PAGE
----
- Donia Human Rights Fellows Program
- Funding Opportunities
- Belgrade Centre for Human Rights Fellowship
- Fair Labor Association Fellowship
- Human Trafficking Clinic Fellowship
- Ian Fishback Human Rights Fellowship
- International Human Rights Fellowship
- International Rehabilitation Council for Torture Victims Summer Internship (Copenhagen, Denmark)
- Korea-Michigan Human Rights Research Fellowship
- Robert J. Donia Graduate Student Fellowship
- Social Change Initiative Fellowship
- Student-Initiated Summer Internship Fellowship
- Syria Justice and Accountability Centre Fellowship
- Student Organizations
BA International Studies (International Security, Norms and Cooperation); minor, Middle East Studies ‘24
Affiliations: President's Advisory Committee for Labor Standards and Human Rights, Sigma Iota Rho, Phi Delta Phi Pre-Law Society, U-M History Club, U-M Tour Guide
During my 10-week virtual internship with the Fair Labor Association (FLA), I made valuable connections with my colleagues, learned the inner day-to-day workings of a non-profit organization, and completed research projects and other work related to the ongoing task of ensuring a fair, equitable, and living wage for garment sector workers globally. Before I discuss my projects and contributions to the FLA over my 10 weeks at the organization, I want to again thank the Donia Human Rights Center for their generous support of my internship as well as the other human rights related fellowships offered by the center and the PICS program.
During my internship at the FLA, I completed three main tasks. Each of these tasks taught me valuable concrete skills but also furthered my learning of the issues and challenges facing the living wage fight, and methods to bypass and defeat them. Outside of these three main projects, I also contributed to ongoing correspondence and progress towards living wage with many of the FLA’s affiliate companies and organizations.
My first project at the FLA was related to wage benchmarks. Simply put, a wage benchmark is a number indicating wage required in various places to achieve various goals. Some examples of wage benchmarks include the World Bank’s International Poverty Line, the Global Living Wage Coalition’s Living Wage Benchmark, Union-Demanded Minimum Wages, and National Poverty Lines. Each of these benchmarks is tailored on a country-by-country basis. Evidently, the poverty line for Bangladesh is different from the poverty line for the United States. The main portion of my task for the wage benchmarks was conducting inflation adjustments for each country and their respective benchmarks. Many of the benchmarks were created in 2011, 2014, or 2017, and therefore are often too low for the current value of the currency in many countries. Adjusting these benchmarks to their 2021 or 2022 value allowed the FLA to properly verify that their affiliate members and companies were paying living wages to their employees.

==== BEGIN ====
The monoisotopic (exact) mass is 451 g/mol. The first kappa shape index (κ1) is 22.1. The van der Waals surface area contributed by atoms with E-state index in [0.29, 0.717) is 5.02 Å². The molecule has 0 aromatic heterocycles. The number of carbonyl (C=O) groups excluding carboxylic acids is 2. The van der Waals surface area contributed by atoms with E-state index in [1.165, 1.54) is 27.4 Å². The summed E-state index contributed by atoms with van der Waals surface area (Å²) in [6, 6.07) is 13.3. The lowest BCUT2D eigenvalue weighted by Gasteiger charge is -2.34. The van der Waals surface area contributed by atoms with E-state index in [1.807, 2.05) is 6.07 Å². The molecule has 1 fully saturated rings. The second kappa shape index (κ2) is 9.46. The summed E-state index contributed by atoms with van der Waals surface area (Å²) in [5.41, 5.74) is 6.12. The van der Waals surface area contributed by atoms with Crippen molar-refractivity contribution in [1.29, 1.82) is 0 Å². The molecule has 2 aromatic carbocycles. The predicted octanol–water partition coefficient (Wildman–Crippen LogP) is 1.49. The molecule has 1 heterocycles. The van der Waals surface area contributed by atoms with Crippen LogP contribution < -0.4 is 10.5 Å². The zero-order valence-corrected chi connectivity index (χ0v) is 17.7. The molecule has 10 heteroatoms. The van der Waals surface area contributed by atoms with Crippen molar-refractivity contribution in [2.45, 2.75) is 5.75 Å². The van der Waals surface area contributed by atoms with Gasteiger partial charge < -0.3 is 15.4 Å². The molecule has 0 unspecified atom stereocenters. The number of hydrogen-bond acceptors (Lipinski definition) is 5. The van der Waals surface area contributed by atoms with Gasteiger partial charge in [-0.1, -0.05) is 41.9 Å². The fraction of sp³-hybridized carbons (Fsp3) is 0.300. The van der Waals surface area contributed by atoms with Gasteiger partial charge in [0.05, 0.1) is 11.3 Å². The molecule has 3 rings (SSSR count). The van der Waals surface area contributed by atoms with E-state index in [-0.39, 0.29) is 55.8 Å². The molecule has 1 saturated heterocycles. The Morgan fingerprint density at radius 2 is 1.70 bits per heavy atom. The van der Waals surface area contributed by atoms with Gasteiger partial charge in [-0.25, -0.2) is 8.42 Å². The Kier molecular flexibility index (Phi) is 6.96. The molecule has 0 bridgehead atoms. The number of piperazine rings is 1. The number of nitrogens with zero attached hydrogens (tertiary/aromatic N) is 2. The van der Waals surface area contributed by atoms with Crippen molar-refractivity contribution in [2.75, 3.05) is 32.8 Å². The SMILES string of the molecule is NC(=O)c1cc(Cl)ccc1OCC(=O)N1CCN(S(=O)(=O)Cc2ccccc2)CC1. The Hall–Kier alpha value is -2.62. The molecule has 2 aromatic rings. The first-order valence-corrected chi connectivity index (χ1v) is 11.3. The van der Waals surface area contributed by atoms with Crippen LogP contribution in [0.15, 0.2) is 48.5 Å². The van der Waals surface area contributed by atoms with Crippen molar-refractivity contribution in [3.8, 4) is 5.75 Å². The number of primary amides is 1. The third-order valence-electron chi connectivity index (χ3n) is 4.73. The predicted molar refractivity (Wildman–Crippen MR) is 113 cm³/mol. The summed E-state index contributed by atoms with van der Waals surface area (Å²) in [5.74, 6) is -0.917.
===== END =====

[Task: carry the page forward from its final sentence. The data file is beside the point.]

This experience allowed me to understand the differences between paying a wage that keeps one above the poverty line and a wage that provides for a positive living standard, including housing, nutritious food, medical and other required expenses, and some amount of discretionary spending. I would use and further understand this difference for the rest of my work during the summer at the FLA. This experience also allowed me to further my technical skills in Excel as this is the method that I was using to complete inflation adjustments. Finally, through the process of conducting inflation adjustments, I was able to fully understand the scale of the global supply chain, especially in the garment sector.
My second project at the FLA was creating a Learning Management Systems course. Much of the FLA’s work is training compliance and sustainability managers at companies like Nike, Adidas, PUMA, SKIMS, and other brands on the importance of living wages, but also how to properly implement and monitor the payment of living wages across factories in the garment sector.
Prior to 2022, the FLA would host monthly webinars to train members of the industry on these topics. It was a goal of the FLA to both streamline this process and create a consistent learning module that FLA members could refer back to time and time again if they needed to. This is where my task of creating this E-learning model came in. My goal throughout this process was to provide in-depth and detailed information to members so that they would have all of the information required if they forgot something, but also to not make the course so overloaded with information that learners would just email FLA staff with questions instead. Some highlights that I included in the E-learning course were a specific and detailed section on in-kind benefits (benefits that should be considered as part of wage) including a quiz and detailed information on required wage benchmarks. I also made a course to teach learners how to use the FLA’s wage tools, which are used to compare wages that a company is paying versus the living wage, legal minimum wage, union wage demands, and poverty wages in a country of choice. For this section, I included both a demonstration video, written instructions, and a series of frequently asked questions, in order to supply solutions to learners but also to cut down on the level of “simple answer” correspondence between FLA staff and learners. I hoped that this would allow for communication between the FLA and its members to be more focused on living wage tasks and less on technical, easily solved tool issues. The E-learning course will likely not be released fully until Winter 2023, but a model is now created for beta testing.